That turned out to be fateful, because the episode brought him into contact with Professor Andrew Brown, Head of the School of Biotechnology and Biomolecular Sciences at the University of NSW.

Prof Brown later suggested they work together to publish a peer-reviewed paper on what he thought was a fresh take on weight loss, and, as Meerman puts it, a scientific "bromance" blossomed.

It was much more than that. The pair's paper was accepted for publication in the prestigious BMJ (formerly the British Medical Journal) - not a bad first effort for someone who had largely built his reputation on being the dude in the boardshorts who blew stuff up.

Since the article was published just before Christmas, it has attracted interest from around the world, leaving Meerman a little overwhelmed by the attention but also feeling vindicated.

"There are so many people close to the weight-loss industry and the obesity crisis who are ignorant about the process of weight loss," he said.

"I've gone back to basic chemistry that was discovered 100 years ago, yet this is blowing people's minds."

"Surfing Scientist" Ruben Meerman with his high school science teacher, Peter Forbes, on a recent visit.
"Surfing Scientist" Ruben Meerman with his high school science teacher, Peter Forbes, on a recent visit. Contributed

The future looks bright for the affable physicist, who stoked his love for science while he was a student at Kepnock High School.

He's working towards both a book and a PhD focusing on his findings, and he has big plans to take on the bogus weight-loss industry and ensure his and Brown's work makes its way into the science curriculum.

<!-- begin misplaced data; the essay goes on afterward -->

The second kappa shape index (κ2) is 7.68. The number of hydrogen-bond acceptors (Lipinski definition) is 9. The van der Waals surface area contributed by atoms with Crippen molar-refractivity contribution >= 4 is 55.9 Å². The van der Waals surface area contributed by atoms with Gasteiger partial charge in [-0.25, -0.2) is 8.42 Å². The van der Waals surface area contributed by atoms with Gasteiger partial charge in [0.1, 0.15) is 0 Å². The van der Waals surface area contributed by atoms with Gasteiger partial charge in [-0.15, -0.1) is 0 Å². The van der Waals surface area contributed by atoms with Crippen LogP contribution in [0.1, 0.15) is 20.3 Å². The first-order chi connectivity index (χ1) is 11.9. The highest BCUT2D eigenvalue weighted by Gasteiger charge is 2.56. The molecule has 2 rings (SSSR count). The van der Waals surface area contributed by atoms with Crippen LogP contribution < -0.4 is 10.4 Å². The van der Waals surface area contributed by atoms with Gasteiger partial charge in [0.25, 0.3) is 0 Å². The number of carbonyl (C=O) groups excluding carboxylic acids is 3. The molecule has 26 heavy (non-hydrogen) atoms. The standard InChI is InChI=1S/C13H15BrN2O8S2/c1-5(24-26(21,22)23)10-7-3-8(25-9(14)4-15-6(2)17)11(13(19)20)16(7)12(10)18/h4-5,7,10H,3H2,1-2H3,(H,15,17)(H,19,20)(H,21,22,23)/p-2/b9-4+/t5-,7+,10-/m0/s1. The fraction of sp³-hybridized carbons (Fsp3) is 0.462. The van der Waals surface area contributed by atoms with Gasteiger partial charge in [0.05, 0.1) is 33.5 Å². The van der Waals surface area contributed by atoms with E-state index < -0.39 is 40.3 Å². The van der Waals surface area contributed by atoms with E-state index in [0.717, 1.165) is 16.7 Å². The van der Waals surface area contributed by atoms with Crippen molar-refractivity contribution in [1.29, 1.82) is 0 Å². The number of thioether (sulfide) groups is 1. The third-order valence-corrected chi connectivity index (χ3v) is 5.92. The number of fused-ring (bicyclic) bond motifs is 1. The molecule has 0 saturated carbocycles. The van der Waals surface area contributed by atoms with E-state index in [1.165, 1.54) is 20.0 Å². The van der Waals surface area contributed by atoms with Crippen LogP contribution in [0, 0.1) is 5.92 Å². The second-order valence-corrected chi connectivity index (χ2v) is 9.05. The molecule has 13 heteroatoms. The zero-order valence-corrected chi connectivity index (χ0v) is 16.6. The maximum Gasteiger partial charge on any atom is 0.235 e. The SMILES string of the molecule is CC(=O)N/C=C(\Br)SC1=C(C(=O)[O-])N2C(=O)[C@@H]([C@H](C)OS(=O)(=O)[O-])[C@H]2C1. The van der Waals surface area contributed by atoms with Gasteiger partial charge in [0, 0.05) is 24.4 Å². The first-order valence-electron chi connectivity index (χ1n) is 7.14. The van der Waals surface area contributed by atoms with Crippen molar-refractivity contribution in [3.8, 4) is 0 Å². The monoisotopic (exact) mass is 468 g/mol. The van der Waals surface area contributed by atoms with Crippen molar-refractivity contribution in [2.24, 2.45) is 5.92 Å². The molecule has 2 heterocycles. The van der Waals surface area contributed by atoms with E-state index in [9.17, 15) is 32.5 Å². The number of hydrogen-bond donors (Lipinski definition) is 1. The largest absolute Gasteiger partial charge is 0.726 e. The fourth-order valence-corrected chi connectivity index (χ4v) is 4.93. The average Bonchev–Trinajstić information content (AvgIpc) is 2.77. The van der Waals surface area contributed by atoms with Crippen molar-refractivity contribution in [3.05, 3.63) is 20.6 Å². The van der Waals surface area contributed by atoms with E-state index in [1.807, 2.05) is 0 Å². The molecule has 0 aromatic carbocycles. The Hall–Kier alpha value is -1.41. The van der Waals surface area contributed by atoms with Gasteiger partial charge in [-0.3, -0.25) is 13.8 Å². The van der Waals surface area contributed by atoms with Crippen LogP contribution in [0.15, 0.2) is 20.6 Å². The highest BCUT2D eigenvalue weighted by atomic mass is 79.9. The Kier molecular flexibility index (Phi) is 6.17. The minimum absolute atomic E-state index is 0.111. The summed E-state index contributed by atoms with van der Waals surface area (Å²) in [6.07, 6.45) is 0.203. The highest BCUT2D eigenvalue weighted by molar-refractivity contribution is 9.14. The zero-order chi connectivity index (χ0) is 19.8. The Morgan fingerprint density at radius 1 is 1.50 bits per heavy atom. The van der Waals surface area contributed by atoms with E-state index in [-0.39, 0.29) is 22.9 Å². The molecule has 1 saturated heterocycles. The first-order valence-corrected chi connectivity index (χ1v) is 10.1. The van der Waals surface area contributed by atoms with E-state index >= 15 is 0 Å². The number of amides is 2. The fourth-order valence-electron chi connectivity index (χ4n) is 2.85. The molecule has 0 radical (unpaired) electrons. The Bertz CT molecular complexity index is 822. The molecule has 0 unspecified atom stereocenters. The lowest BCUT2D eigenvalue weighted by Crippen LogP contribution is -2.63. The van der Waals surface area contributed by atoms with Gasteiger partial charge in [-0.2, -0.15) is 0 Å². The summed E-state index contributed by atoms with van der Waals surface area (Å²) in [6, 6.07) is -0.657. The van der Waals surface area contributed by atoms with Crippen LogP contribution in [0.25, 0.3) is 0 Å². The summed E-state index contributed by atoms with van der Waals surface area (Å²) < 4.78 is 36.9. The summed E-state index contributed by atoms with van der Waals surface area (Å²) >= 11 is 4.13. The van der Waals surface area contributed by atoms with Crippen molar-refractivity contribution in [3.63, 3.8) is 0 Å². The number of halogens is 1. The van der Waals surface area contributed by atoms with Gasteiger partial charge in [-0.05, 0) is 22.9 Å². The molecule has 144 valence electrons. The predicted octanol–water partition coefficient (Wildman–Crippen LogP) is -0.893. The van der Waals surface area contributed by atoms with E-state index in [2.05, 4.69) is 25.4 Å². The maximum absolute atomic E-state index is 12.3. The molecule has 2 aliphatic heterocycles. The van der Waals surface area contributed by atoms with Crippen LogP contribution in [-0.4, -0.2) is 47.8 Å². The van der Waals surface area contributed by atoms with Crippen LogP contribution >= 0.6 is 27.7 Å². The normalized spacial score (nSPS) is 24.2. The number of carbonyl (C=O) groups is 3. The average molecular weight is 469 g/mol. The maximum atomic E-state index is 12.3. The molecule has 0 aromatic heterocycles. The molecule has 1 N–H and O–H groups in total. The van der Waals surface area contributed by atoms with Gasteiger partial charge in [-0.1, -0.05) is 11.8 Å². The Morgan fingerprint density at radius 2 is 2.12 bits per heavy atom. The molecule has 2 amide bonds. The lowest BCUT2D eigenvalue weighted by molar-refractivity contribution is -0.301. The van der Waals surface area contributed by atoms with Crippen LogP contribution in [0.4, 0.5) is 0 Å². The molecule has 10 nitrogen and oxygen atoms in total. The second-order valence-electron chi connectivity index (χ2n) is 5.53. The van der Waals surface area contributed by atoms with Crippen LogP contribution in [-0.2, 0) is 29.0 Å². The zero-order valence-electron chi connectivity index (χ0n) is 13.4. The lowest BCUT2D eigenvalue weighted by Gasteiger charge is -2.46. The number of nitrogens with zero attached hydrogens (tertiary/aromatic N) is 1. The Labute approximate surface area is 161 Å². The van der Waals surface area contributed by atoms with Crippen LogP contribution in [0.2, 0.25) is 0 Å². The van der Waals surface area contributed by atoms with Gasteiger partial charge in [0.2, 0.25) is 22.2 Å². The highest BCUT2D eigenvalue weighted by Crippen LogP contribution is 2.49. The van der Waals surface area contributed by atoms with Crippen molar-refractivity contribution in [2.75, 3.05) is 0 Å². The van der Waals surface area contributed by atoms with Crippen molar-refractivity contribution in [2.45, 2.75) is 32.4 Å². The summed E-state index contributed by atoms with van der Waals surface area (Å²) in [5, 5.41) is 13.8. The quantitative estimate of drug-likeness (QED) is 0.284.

"I really value teachers, but we have a science education crisis in Australia," Meerman said.

"Kids think it's boring and that breaks my heart, so I'm hoping this huge gap I've uncovered in basic science knowledge among health professionals and laypeople alike will make policy makers sit up and take notice.

"I do science demos for a living but I'm on a mission to put myself out of a job. Any teacher can do what I do and hopefully, one day, they all will."

 

SOME THINGS YOU MIGHT NOT HAVE KNOWN ABOUT FAT

  • Pure beef fat contains about 3700kJ/100g, while pure carbohydrate (such as white sugar) and pure protein contain about 1700kJ/100g.
  • Boiled potato contains about 250kJ/100g, but potato chips rocket up to 2300kJ/100g because of the fat in the manufacturing process.
  • You lose weight overnight, thanks mostly to the carbon dioxide you breathe out.
  • The average person excretes 33mg of carbon dioxide in every breath they exhale.

 

CLEARING UP THE CONFUSION

The two most common misconceptions about Meerman's work are:

1. You can lose weight just by breathing in and out a lot more.

Sadly, no. That would be hyperventilating, and you would probably faint.

That process of metabolising stored fat is actually a complex series of steps involving dozens of enzymes, which firstly liberate fat molecules stored away in fat cells and then eventually break it down into carbon dioxide and water - and things like exercise and, in turn, being hungry increase the production of those enzymes.

2. If fat is lost largely through exhaling carbon dioxide, losing weight must exacerbate global warming.

Again, no. The carbon dioxide (CO2) we breathe out is simply reformed at a molecular level from the carbon, hydrogen and oxygen atoms that all make up the fat, protein and sugar we eat, and it was only consumed from plants and animals a short time ago.

Global warming happens when we unlock the carbon atoms stored in ancient fossilised forests, or huge deposits or dead phytoplankton buried deep underground. Left untouched, things such as coal and oil would remain inert. Dig it up and burn it, and that's when you release the greenhouse gases that contribute to climate change.

Topics:  editors picks weight loss